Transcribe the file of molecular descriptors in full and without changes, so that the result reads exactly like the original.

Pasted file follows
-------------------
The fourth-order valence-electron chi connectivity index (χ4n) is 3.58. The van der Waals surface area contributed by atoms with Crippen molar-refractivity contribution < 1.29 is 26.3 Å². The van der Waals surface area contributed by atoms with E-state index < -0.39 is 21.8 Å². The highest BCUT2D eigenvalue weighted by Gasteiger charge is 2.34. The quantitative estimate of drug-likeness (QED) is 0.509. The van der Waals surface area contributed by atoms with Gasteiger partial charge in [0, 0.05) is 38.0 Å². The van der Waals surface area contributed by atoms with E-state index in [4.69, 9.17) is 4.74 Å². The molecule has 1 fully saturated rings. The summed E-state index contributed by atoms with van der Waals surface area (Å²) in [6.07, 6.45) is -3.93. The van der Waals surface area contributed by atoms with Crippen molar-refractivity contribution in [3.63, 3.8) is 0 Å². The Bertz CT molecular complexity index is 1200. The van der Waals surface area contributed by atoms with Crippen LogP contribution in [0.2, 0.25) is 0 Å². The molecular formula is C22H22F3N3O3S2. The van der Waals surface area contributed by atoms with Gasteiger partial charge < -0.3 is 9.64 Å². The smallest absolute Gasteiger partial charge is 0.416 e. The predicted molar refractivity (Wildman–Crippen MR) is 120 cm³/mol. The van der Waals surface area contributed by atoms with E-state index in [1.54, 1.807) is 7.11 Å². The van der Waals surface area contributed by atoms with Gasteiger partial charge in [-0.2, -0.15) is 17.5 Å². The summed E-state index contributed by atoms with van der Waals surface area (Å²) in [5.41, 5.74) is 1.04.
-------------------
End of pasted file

The fourth-order valence-electron chi connectivity index (χ4n) is 3.58. The van der Waals surface area contributed by atoms with Crippen molar-refractivity contribution < 1.29 is 26.3 Å². The van der Waals surface area contributed by atoms with E-state index < -0.39 is 21.8 Å². The highest BCUT2D eigenvalue weighted by Gasteiger charge is 2.34. The quantitative estimate of drug-likeness (QED) is 0.509. The van der Waals surface area contributed by atoms with Gasteiger partial charge in [0, 0.05) is 38.0 Å². The van der Waals surface area contributed by atoms with E-state index in [4.69, 9.17) is 4.74 Å². The molecule has 1 fully saturated rings. The summed E-state index contributed by atoms with van der Waals surface area (Å²) in [6.07, 6.45) is -3.93. The van der Waals surface area contributed by atoms with Crippen molar-refractivity contribution in [3.63, 3.8) is 0 Å². The Bertz CT molecular complexity index is 1200. The van der Waals surface area contributed by atoms with Crippen LogP contribution in [0.2, 0.25) is 0 Å². The molecular formula is C22H22F3N3O3S2. The van der Waals surface area contributed by atoms with Gasteiger partial charge < -0.3 is 9.64 Å². The smallest absolute Gasteiger partial charge is 0.416 e. The predicted molar refractivity (Wildman–Crippen MR) is 120 cm³/mol. The van der Waals surface area contributed by atoms with E-state index in [1.54, 1.807) is 7.11 Å². The van der Waals surface area contributed by atoms with Gasteiger partial charge in [-0.2, -0.15) is 17.5 Å². The summed E-state index contributed by atoms with van der Waals surface area (Å²) in [5.41, 5.74) is 1.04.